With a standing committee of seven, Xi would at least have a better chance to forge a consensus in response to growing pressures for China to shift away from export-led growth and to grant its citizens more political freedoms.
Indeed, the bigger headache for Xi may be that Hu’s gambit faces opposition from rival leaders pushing instead to expand the standing committee to 11, to make room for their own protégées in the inner sanctum, sources have said. Such an expansion would make it the biggest committee since 1966.
“Xi Jinping may be a stronger personality and a stronger leader (than Hu),” said Hong Kong Baptist University’s Cabestan.
“Maybe he doesn’t want to have so many people around him ... breathing down his neck, trying to have a say in any decision.”
The debate over size and makeup of the committee has led the party to consider whether to delay by a few months its upcoming five-yearly congress, where the new president, premier and rest of the top team will be announced, the sources say.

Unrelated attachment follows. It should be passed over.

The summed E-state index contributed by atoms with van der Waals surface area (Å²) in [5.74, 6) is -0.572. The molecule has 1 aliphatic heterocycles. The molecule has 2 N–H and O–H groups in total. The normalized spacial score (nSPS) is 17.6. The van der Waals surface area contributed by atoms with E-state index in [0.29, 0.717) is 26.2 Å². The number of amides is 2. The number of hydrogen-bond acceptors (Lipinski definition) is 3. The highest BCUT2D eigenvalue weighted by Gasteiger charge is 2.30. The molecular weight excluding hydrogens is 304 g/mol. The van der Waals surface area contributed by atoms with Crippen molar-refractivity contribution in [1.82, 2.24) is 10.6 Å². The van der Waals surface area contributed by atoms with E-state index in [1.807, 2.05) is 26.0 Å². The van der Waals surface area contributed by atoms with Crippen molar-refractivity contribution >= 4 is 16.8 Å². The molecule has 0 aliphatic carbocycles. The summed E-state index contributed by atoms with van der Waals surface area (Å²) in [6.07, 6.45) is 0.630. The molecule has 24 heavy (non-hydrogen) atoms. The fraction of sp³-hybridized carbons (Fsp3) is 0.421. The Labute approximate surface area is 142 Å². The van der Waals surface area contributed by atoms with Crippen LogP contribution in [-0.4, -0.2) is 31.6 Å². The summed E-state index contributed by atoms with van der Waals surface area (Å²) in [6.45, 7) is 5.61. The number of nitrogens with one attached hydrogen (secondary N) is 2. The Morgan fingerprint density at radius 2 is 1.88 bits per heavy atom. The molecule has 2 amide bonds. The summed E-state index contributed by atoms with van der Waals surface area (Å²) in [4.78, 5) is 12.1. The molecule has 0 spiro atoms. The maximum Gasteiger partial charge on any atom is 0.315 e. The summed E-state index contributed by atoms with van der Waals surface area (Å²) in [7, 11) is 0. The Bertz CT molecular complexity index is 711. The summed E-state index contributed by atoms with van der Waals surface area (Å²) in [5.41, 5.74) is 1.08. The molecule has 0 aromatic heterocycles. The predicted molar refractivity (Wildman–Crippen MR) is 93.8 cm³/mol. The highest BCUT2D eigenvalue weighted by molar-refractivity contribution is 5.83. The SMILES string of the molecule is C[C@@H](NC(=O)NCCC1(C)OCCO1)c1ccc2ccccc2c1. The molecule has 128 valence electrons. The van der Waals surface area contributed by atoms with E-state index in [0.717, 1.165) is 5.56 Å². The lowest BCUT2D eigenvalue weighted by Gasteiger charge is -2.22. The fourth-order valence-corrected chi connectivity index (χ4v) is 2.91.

Originally scheduled for September or October, it may be delayed to between November and January, they say.
So far only Xi and Li Keqiang, who is on track to succeed Premier Wen Jiabao, are considered certain to be confirmed on the committee. The remaining seats are still uncertain.
The prospect of a delay has unnerved global financial markets, whose perception of Chinese politics as a well-oiled machine has already been rocked by a scandal that ended the hopes of one major contender for the standing committee, ambitious politician Bo Xilai.